When we see a product that says, “Made in the USA,” we assume that means the workers who brought that product into being were treated and paid fairly. But unfortunately, as a recent study by the U.S. Department of Labor reveals, that is not necessarily true – especially if the product we’re talking about is clothing made in L.A.
The report notes that there are more than 40,000 people – mostly immigrant women – who work in clothing factors to the east and south of downtown Los Angeles. The U.S. Labor Department’s report indicates that many of those workers are paid far less than what they are legally entitled to receive. The government agency says long hours by workers typically don’t amount to overtime, as required by federal law for any worker who toils more than 40 hours weekly. Additionally, some worker are paid by the piece, which means they sometimes earn far less than even minimum wage. In some cases, factors, including TJ Maxx, Forever 21 and Ross, are paying worker as little as $3 an hour for their work.
The report indicated that 85 percent of the garment industry companies studied were in violation of federal record keeping and minimum wage laws. There were more than 660 investigations that involved some 5,160 workers over the course of three years. That amounted to an estimated $8.1 million in stolen wages.
L.A. has one of the highest concentrations of garment industry workers in the U.S. There are approximately 2,000 manufacturers in the L.A. region. Many of these workers are at their machines between 10 and 12 hours daily. Much of that work involves sewing, cutting and dying clothing ranging from runway knock-offs to designer jeans.
So even though the state of California has some of the best laws in place to protect workers’ rights, including high standards for minimum wage, there are tens of thousands of workers in Los Angeles alone who are being cheated by these companies.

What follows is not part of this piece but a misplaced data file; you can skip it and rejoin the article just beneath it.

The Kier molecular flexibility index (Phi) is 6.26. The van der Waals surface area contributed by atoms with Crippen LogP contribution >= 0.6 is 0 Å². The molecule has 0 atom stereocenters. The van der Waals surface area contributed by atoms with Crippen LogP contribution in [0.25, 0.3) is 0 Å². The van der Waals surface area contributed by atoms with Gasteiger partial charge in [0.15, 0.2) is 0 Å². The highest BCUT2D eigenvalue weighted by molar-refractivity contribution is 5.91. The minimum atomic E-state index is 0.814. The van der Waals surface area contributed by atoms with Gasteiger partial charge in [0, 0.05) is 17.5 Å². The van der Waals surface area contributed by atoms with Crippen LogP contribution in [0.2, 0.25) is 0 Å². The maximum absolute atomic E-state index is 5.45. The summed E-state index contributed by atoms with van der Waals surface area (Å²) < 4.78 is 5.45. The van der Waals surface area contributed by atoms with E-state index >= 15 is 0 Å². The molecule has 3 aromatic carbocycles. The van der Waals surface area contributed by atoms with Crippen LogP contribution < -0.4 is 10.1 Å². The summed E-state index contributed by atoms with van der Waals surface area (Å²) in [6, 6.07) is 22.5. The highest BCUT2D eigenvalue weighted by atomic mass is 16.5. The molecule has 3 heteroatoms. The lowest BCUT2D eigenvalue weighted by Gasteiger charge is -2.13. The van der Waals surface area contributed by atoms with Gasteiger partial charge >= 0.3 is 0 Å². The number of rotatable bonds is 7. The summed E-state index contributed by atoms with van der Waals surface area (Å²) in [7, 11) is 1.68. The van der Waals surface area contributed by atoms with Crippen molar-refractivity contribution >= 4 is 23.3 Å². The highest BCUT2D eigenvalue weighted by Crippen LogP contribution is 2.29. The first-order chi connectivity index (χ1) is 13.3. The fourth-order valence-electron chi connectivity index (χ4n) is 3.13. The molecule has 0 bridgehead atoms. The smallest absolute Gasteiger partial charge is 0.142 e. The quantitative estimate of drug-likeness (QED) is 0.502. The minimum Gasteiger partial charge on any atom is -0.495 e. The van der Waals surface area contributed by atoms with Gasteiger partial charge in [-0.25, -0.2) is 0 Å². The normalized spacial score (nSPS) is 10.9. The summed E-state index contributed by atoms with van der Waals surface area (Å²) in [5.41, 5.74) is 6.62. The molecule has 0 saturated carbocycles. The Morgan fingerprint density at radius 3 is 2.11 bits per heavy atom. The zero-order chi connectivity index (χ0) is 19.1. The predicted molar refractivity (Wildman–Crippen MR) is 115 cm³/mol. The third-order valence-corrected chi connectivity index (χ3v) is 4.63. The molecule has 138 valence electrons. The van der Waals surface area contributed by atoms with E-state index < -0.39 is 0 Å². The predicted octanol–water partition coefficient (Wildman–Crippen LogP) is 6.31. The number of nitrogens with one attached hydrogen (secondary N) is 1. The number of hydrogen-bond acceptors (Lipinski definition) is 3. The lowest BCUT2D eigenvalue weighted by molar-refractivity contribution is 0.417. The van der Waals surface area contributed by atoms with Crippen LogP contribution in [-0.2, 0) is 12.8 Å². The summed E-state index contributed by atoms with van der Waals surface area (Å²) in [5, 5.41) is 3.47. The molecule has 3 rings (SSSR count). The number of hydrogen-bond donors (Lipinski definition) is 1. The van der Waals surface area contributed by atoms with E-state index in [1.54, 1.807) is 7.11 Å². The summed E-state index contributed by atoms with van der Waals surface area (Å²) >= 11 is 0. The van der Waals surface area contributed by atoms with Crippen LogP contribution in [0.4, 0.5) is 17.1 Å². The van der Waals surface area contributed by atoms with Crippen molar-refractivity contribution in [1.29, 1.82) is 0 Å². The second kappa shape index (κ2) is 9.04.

In total, there were 77 factories in Southern California investigated by the Labor Department. There were more than a dozen clothing brands identified, but those made by TJ Maxx, Ross and Forever 21 seemed to have more issues than most.
Representatives for the brands say they can’t be responsible for the workplace conditions of suppliers. However, evidence was presented that these companies were made aware of the alleged violations in numerous complaints. These include workers taking home less than $5 hourly. Employment lawyers who provide legal help for these devalued workers have sought the help of these name brand companies in fighting these wage theft violations. Instead, they have chosen time and again to fight these allegations in court.
When the Department of Labor report came out, the companies released statements indicating that they take these kinds of violations very seriously. However, they declined to condemn their contractors. They didn’t vow to change their business practices. Instead, fighting these cases is seen as simply the cost of doing business.
For the workers, though, it can be a difficult process. They face threats of termination, deportation and even violence.
By failing to alter their practices, these companies are essentially saying that it’s more important to them to sell t-shirts at $5 a pop than to pay their workers the minimum wage.
Contact the employment attorneys at Nassiri Law Group, practicing in Orange County, Riverside and Los Angeles. Call 714-937-2020.
In L.A.’s garment industry, ‘Made in the USA’ can mean being paid $3 an hour, Dec. 14, 2016, By Jessie Kornberg, The L.A. Times
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Wage-Fixing Lawsuit to Cost DreamWorks $50M, Dec. 5, 2016, Wage and Hour Theft Lawsuit